Concentrate On the Strongest Candidate
(This is part 2 of the Stock Investment Research process series.)
There was a small lake in a valley between three hills.
During summer months, most of the water in that small lake would evaporate away and the lake would reduce to nothing more than a small pond where the lake was the deepest.
And during rainy season, the lake will swell up again, spreading far and wide into fertile grassland plains in the valley.
Now, there lived several fishes, of varying sizes, in that pond. Some were big and some were small.
No matter what the season was, the big fish always had it good. How?
During the drought season as the lake shrinks in size, small fish would have less room to hide/swim away so it gets all the more easier for the big fish to hunt.
During rainy/flood season, the food is abundant anyway so the big fish will again find it very easy.
Being strongest has its advantages.
Just like in this small lake, in real markets too, stronger companies will always survive and thrive no matter how the prevailing conditions are.
During recessions, strongest companies will not only survive but also will find it easier to acquire smaller/weaker companies as their ‘preys’ get even weaker and more vulnerable. And during favorable market conditions, they will expand faster and increase market share, by virtue of them being able to spend more on marketing.
So our takeaway is, always concentrate on the strongest candidates. So we come to the second stage in our stock investment research process.
To recap, the 10 stages were:
- Understand my ‘Circle of Competence’ and operate within it.
- Concentrate on the strongest candidate
- Analyse the business model and competitive environment
- Assess management quality
- Assess financial strength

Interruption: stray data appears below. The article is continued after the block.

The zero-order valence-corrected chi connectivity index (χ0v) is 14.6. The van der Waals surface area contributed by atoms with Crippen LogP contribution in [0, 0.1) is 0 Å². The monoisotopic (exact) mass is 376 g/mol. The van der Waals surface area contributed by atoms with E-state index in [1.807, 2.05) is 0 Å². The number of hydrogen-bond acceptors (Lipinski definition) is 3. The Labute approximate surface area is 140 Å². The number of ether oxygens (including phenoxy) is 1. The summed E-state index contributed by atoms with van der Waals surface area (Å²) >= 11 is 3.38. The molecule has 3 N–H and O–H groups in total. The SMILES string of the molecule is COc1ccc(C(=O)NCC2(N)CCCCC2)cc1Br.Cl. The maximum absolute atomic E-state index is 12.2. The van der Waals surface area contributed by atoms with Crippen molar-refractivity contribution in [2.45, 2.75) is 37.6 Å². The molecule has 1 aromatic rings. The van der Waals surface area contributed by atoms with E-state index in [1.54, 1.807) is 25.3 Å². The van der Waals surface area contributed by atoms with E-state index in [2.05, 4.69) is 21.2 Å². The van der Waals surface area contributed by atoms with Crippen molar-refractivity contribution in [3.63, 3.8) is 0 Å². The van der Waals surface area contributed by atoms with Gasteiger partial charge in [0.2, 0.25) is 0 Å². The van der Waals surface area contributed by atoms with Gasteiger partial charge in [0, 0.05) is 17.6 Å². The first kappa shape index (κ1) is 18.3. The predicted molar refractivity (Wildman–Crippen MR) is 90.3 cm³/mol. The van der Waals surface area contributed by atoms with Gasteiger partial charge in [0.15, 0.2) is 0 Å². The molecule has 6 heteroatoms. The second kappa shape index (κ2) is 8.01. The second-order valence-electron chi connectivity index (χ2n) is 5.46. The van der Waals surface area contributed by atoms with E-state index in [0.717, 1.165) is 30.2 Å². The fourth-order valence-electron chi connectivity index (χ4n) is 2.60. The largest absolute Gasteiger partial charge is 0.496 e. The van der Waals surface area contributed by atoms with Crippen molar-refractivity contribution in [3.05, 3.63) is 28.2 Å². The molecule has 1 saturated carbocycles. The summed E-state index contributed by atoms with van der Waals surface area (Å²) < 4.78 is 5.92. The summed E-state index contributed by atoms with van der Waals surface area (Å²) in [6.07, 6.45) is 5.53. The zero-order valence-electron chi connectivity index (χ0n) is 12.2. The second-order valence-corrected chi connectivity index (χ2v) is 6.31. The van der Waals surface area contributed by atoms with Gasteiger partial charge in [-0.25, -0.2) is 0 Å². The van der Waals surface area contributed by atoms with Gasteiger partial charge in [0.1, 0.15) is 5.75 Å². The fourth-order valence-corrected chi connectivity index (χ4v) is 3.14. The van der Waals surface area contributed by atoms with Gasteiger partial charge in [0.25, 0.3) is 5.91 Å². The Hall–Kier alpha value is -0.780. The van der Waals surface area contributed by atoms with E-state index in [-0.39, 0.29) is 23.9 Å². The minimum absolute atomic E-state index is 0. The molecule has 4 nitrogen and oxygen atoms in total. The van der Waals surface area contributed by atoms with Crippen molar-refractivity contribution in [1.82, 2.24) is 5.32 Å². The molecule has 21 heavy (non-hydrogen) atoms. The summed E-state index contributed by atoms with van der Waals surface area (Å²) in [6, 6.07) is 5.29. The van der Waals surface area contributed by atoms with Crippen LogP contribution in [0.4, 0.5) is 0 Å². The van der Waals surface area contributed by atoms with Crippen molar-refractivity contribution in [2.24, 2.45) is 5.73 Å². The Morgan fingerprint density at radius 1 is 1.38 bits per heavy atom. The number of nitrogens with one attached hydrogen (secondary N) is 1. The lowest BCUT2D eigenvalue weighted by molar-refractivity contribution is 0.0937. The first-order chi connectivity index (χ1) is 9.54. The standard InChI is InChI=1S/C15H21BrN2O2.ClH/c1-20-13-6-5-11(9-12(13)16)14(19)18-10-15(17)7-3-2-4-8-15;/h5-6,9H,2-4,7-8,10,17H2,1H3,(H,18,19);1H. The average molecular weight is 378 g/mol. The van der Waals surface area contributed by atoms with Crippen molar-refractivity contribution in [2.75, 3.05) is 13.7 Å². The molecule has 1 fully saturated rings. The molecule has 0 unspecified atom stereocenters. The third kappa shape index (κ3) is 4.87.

- Check for the presence of ‘moat’
- Estimate the Intrinsic value
- Understand historical price performance
- Insist on Margin of Safety
- Watch out for Exit signs/ Red Flgs
Strongest may not always be the biggest, although size and market share are important factors.
Strength of the company could be seen in many areas. Strong operating cash flows, high quality management, low working capital requirements, zero (or very low) debt, high brand recognition and customer loyalty are some such areas.
Earlier, as the first step in the research process, we decided to stick well within our circle of competence. So we are only looking in industries or sectors we know well and understand well. We don’t need to analyse each and every company in our chosen sectors. Only look at those who stand out in terms of quality of profit and quality of management. We will delve deeper into how to analyse these quantitatively later, but at this stage, we are in screening/elimination mode. Weed out all the ‘also ran’ companies and look only at those who really stand apart.
E.g. If your chosen sector was banking, find out the banks which have the best combination of size, good interest margins, consistent and good sales and profit growth, low non performing assets and reputable management. Narrow your analysis to just two or three.
You should be able to say why each one of your chosen set is a ‘stronger’ candidate.
Researching stocks will take a considerable amount of time, so spend your time very wisely. No point in wasting time researching mediocre companies or stupid ideas.
Always remember you are aiming to ‘own’ a few best quality businesses. So set the bar really high.
End of part 2. We will look into Business model and company analysis in the next part.